The Foundations of Recruitment

When you think of recruitment, you might think that its a race to get someone onboard as quickly as possible and with as little effort as possible. However, this approach is, in many cases, a surefire way to attract the wrong candidates and wind up making a bad hire.

There is No Get-Out-Of-Jail-Free Card

You might be tempted to think that this approach is perfectly fine because the probationary period gives you a safety net (aka get out of jail free card) but when you consider the cost to hire (currently about $24,000 per hire) and the cost to fire and then do another hiring process this soon starts to add up both financially and in terms of the cost on your energy and time. Not to mention the disruption to the work place and the potential to destabilise an otherwise harmonious working environment.

Essential Steps in the Recruitment Process

The following steps are those that I believe are the minimum required for best practice and for ensuring that you’ve done all you can to make a great hire.

  1. Define the role that is required and develop an accurate and realistic position description OR review and revise the current position description. Do think about whether or not the role is capable of being performed effectively in the time available each week. If it isn’t then you will need to re-think the design of the role. Avoid being tempted to write the position description in such a way as to make it sound better than it actually is. No false advertising!
  2. Classify the position fairly and ensure that there is budget to cover the wages and the oncosts.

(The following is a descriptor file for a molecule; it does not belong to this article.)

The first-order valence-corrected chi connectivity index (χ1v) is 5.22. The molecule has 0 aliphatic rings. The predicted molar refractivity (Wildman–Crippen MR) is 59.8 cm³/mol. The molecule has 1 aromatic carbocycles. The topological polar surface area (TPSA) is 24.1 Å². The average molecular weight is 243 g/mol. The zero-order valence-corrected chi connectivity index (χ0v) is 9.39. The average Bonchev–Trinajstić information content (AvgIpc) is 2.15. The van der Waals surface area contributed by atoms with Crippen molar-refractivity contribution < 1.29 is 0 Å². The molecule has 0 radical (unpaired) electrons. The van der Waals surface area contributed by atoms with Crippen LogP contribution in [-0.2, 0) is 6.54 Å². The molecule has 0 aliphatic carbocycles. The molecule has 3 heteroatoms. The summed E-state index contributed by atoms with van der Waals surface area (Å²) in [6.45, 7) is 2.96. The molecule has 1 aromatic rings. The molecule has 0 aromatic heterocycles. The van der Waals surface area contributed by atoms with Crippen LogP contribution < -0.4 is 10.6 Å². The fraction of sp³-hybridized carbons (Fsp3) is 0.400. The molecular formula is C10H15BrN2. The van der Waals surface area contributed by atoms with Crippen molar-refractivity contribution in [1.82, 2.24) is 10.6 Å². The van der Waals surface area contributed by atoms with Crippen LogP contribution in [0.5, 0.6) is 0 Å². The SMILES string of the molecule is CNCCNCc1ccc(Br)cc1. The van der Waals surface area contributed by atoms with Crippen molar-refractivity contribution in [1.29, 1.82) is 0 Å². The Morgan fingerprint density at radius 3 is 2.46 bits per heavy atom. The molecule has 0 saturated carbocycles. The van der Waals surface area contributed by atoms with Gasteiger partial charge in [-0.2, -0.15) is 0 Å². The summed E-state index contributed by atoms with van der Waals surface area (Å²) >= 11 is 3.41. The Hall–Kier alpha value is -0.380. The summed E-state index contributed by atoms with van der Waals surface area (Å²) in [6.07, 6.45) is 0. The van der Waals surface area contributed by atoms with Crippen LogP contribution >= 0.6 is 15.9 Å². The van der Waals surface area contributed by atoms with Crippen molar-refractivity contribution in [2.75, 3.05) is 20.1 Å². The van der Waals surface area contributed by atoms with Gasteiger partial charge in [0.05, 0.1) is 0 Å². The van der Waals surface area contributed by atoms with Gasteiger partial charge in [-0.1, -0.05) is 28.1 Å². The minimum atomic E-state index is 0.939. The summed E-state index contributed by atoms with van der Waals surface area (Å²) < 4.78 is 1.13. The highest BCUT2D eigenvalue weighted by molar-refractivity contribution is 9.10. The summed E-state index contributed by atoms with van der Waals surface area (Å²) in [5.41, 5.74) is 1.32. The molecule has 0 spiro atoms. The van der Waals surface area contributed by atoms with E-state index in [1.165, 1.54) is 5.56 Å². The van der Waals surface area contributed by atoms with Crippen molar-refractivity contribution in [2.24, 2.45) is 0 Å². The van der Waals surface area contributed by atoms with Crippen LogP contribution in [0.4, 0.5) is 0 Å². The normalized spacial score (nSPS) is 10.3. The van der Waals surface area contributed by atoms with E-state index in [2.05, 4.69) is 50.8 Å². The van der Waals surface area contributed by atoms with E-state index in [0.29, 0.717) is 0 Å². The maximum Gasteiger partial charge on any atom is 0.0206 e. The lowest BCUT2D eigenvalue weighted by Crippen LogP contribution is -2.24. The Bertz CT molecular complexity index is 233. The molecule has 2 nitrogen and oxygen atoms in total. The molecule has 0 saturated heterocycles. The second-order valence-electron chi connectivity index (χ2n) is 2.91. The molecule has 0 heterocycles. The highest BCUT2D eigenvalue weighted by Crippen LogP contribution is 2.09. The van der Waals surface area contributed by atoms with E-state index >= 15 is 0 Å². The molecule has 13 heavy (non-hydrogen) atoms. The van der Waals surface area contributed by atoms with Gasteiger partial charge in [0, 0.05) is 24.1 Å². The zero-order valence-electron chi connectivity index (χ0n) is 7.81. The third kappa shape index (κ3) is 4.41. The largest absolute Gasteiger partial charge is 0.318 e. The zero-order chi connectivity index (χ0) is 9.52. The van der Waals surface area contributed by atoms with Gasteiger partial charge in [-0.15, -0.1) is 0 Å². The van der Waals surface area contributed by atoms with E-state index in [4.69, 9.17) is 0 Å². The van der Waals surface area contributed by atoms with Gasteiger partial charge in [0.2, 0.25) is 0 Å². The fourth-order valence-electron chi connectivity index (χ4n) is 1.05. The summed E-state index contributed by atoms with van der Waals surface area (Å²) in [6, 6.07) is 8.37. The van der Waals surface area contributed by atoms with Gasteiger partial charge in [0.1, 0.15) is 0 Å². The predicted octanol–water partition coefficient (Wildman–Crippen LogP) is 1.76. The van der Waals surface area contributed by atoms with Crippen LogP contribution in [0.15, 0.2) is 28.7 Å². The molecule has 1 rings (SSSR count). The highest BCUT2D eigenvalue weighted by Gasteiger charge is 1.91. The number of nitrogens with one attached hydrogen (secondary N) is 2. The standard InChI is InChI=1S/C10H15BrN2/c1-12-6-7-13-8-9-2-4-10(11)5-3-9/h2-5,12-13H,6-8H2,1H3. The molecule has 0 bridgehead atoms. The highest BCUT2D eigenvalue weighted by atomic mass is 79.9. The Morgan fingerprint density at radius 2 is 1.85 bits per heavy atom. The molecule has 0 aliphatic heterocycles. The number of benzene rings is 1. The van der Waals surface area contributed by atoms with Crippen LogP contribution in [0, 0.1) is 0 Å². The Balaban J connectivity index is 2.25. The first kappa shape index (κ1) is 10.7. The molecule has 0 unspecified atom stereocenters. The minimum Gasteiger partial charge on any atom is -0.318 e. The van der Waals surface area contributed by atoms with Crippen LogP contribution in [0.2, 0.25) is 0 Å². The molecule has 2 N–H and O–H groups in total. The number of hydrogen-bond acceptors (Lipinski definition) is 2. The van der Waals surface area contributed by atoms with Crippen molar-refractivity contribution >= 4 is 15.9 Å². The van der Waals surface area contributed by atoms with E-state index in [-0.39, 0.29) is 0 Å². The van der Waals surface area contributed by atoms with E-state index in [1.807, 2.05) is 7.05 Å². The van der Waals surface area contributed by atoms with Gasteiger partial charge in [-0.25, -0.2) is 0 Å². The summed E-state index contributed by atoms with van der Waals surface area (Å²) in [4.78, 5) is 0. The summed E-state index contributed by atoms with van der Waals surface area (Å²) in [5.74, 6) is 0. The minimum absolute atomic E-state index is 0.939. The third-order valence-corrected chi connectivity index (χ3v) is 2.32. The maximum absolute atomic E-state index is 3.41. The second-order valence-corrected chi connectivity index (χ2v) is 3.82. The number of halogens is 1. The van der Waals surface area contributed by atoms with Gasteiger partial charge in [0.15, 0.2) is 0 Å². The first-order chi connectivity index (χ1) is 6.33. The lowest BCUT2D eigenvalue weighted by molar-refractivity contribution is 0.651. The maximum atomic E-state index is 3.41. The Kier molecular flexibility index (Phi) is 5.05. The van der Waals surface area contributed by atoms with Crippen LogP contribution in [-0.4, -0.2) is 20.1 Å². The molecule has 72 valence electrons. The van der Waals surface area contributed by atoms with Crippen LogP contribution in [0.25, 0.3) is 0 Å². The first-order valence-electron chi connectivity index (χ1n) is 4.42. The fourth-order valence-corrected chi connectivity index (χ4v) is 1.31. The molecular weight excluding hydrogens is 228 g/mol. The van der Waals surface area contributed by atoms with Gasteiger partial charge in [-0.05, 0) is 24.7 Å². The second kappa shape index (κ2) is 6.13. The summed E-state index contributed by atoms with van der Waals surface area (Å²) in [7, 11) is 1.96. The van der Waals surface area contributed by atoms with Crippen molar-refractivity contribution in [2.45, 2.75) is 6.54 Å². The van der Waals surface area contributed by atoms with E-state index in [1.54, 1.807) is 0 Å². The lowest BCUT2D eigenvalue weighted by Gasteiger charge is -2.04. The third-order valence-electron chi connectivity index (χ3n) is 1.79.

3. Advertise the position. Think about where you will advertise your position to ensure maximum exposure to potential applicants.
  4. Carefully shortlist your applicants against a pre-determined set of criteria taking into consideration the qualities the applicant must bring to the role and those that you can train them in.
  5. Conduct interviews with the shortlisted applicants, ensuring that the interview process is fair and consistent and non-discriminatory.
  6. Conduct all relevant and necessary background checks including reference checks, pre-employment medicals, police checks, traffic checks. If assessments, other than reference checks, are a mandatory part of the selection process be sure to include this in your advertising and be clear about why they are required and how the information will be used. Again, be sure to avoid bias and discrimination.
  7. Onboard like a boss. The selection process is your candidate’s first impression of your organisation but the onboarding process is the most important impression they will get of your organisation. Start how you intend to carry on. Many employees who leave an employer in the first three months report that it was largely because of the employer’s lack lustre approach to onboarding them when they first joined the organisation.


There are no guarantees that recruitment efforts will turn up a good hire however employers who implement robust practices such as the one outlined above have a far higher success rate than those who simply wing it.

If you are an employer looking for help with your recruitment, please don’t hesitate to get in touch via the contact form or by email




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